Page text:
Restoring Your Drive to Peak Performance

Based on my explanation there’s one sure-fire way to make your drive fast again. Formatting/deleting everything on the drive won’t work because those pages on the drive will remain full of data.

If you are doing a clean setup of your machine and want to restore your drive to its native state you’ll have to perform a secure erase. Intel distributed a tool with the first X25-M review kits called HDD ERASE. This tool will take any SSD and free every last page on the drive. Obviously you’ll lose all of your data but your drive will be super fast again!

In order for HDDERASE to work you need to have your SATA controller running in Legacy IDE mode, you can select this in your BIOS. Your drive will have to be connected to one of the first four SATA ports off of the controller.

Boot to a command prompt (I just use a bootable DOS image on my USB stick) and run the executable. Answer its questions carefully and with honor.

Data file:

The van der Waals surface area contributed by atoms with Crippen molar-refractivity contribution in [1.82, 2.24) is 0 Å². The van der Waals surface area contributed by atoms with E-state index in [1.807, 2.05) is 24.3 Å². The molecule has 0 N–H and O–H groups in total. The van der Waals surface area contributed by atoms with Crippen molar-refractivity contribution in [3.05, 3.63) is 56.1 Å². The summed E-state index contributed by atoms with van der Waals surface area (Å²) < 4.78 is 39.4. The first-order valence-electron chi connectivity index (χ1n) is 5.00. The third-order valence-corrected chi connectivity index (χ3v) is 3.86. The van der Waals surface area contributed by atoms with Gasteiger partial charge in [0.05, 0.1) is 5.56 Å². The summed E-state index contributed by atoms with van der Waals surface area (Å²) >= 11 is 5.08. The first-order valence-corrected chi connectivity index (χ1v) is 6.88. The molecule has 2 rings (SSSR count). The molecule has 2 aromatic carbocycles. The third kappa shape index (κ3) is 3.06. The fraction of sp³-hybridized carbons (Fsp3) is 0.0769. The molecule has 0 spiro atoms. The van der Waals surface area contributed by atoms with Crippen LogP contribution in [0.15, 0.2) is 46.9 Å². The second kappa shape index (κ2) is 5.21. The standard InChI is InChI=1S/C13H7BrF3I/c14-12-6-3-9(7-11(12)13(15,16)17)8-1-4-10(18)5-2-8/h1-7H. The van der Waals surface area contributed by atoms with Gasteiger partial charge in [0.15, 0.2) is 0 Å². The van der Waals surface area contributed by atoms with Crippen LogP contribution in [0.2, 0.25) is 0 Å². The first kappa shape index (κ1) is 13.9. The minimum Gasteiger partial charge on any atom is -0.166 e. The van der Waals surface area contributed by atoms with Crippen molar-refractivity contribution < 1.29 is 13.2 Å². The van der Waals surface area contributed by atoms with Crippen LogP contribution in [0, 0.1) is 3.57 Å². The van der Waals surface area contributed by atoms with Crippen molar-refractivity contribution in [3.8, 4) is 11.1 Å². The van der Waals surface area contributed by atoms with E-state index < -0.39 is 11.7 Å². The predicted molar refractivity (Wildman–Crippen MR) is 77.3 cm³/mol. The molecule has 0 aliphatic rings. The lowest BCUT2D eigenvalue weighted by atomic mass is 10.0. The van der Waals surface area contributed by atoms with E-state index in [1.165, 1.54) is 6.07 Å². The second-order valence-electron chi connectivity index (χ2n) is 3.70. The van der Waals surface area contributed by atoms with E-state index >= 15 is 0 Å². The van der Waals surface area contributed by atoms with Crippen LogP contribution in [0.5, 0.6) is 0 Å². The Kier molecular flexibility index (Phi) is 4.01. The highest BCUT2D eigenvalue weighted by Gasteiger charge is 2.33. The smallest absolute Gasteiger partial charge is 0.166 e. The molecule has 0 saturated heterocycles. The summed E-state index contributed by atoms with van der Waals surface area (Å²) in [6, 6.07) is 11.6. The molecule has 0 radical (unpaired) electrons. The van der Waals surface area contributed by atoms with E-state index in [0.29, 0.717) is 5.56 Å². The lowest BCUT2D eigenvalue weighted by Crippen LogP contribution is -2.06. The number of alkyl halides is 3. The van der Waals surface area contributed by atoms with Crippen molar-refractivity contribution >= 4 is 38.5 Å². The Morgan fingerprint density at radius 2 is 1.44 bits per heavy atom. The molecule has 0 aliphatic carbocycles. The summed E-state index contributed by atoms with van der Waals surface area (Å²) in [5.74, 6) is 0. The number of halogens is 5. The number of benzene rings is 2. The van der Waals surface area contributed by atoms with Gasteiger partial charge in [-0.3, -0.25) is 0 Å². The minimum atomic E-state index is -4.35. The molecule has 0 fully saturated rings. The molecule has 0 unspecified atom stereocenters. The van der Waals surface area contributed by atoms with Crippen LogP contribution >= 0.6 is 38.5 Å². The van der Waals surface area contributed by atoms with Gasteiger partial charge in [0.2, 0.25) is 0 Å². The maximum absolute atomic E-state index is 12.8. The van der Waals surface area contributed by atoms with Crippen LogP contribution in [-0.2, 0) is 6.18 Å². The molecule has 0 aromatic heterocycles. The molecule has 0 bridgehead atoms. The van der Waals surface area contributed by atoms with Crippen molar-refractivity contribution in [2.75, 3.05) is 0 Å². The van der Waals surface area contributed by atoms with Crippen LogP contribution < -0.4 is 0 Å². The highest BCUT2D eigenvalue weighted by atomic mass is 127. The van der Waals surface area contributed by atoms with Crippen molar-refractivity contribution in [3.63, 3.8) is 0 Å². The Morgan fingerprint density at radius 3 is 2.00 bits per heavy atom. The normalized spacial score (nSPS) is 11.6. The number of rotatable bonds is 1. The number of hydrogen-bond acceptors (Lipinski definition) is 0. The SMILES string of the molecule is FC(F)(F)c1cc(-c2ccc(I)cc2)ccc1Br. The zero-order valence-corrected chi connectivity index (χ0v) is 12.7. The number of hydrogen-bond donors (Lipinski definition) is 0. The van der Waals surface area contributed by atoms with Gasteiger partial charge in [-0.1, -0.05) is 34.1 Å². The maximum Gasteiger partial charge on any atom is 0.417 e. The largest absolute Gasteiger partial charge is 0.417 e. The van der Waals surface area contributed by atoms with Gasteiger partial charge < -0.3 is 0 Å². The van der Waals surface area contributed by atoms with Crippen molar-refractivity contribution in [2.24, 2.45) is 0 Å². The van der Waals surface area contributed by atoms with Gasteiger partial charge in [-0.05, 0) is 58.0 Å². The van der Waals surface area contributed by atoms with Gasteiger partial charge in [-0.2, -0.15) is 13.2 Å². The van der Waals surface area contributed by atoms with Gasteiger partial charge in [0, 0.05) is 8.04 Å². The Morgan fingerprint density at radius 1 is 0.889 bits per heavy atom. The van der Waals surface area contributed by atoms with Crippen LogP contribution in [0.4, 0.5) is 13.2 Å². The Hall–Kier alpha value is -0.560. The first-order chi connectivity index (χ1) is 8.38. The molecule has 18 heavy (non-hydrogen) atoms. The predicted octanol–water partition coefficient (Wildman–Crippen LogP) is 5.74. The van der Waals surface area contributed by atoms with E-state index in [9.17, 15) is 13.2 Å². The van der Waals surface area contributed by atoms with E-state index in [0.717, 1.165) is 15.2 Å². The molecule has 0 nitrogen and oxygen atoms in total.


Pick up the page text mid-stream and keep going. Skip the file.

Tell it you would like to perform a secure erase (an extended one isn’t necessary) and when it asks you if you wish to view LBA 0 you can say no. Reboot your machine (don’t forget to set your SATA controller back to whatever mode you had it in before, e.g. RAID or AHCI), partition your drive and you’re back in business.

On a good SSD I don’t believe there’s a need to secure erase periodically, but whenever you format or re-image your drive, I’d recommend a secure erase since you’re killing all of your data anyway.

The Trim Command: Coming Soon to a Drive Near You Simulating a Used Drive
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  • sawyeriii - Wednesday, March 18, 2009 - link

    I just wanted to state how much I loved the combination of technical and real world information in this article.

    What is the possibility of having different page sizes built into a drive? I.e. you could have a drive with many 1k page packages on one die, 2k on another, and most others 4k. Could that theoretically help? Could the controllers work with that (or would you need to combine multiple 1k's into a 4k transfer size)?

    PS One note on page 3, the VelociRaptor and Intel in the first chart (responce time) are switched, however the text is correct.
    Reply
  • StormyParis - Wednesday, March 18, 2009 - link